So what is the truth about Direct Sales and Network Marketing?

To put it plainly, Network Marketing is growing by adding salespeople, not by retailing. Just take a look at this chart compiled by William Keep and Peter J. Vander Nat:

Sales people are being added for past 20 years (redline), but average sales per salesperson (green line) has actually dropped slightly. Thus, any increases in sales are made by ADDING salespeople.

When you add the fact that DSA and its various advocates are trying to legitimize "internal consumption", i.e. "when salespeople buy their own inventory and consume it thus making no profit, that's still retail"  that is extremely disturbing, because it suggests that these added salespeople are merely selling to themselves (and making no profit).

Furthermore, consider the blue line: MLM Sales in relation to all US Retail sales. The ratio is DROPPING since 2001. That means US retail growth is OUTPACING MLM sales growth (despite adding all these "sales people") 

And that in turn suggests that MLM / Network Marketing is now mostly a recruiting game: the more you recruit the better you are. You recruit people by convincing them to sell stuff to themselves (i.e. internal consumption) and sometimes, others. They think they're selling when they're buying. Total reality inversion. This reality inversion can be restated as 'sharing' or 'demonstrating' or 'promoting' the products but the fact is the distributors are buying most of the products, NOT the customers.

Furthermore consider another bit of statistic from the same paper by Keep and Vander Nat. During 1980, Amway distributors earned average of $267 annually in Wisconsin (revealed via lawsuit "Wisconsin vs. Amway 1982"). In 2012 dollars, that's $744.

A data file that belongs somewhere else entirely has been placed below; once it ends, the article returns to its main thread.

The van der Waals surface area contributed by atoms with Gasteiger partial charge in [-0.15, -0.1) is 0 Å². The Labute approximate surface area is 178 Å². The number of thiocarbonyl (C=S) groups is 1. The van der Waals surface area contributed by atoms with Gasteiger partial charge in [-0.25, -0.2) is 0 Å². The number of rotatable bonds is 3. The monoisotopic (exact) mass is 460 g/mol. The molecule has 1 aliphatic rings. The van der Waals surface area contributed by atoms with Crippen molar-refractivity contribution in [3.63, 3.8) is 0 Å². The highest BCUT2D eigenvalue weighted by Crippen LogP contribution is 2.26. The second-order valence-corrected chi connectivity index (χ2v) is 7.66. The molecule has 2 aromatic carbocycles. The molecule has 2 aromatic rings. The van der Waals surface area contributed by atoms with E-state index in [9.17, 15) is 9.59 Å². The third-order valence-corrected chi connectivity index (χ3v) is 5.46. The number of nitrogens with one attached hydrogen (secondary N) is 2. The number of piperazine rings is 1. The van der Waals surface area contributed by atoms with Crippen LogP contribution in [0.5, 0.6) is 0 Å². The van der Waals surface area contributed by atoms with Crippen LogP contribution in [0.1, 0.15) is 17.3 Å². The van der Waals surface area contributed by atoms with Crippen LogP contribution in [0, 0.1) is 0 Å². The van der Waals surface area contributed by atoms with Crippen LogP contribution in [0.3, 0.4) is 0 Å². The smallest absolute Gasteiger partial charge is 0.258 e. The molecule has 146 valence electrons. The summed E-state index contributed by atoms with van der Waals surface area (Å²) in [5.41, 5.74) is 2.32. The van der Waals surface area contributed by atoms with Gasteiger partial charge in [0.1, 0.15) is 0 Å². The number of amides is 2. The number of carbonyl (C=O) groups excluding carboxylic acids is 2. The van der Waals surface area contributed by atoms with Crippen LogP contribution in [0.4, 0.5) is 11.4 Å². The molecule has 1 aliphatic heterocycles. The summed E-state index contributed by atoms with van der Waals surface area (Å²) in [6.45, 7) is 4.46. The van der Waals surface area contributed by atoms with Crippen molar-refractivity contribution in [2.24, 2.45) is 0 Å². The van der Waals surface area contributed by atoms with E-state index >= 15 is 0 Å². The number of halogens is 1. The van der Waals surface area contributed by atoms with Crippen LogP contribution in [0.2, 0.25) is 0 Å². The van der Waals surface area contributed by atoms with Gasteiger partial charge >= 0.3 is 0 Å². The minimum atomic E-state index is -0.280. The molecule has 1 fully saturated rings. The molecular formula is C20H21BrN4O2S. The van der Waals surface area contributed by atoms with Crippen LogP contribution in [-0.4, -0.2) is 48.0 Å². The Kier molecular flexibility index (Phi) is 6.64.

Care to guess how much are the folks in Herbalife or NuSkin making now? As per 2012 income disclosure statements? $749 and $641, annually, respectively.

That's right, 30 years later, MLM income still sucks.

Consider that when you think about MLM.

Do your due diligence. Know the truth. 


  1. The liar who said MLM was taught at Harvard was IBOFB.

    1. Nadler did it first, back in the 1980's. :) IBOFB just repeated the lies without factchecking. Probably brainwashed. :D

  2. What do you think of ID Life? The idea of a specific supplement for each individual sounds great but their approach seems like a MLM, your thoughts?

    1. It is MLM. BehindMLM already has a review on it. The leader was basically pushing it onto parents of the kids he's coaching in baseball. So he's making money off the kids multiple ways. And he's only ever played amateur / semi-pro ball.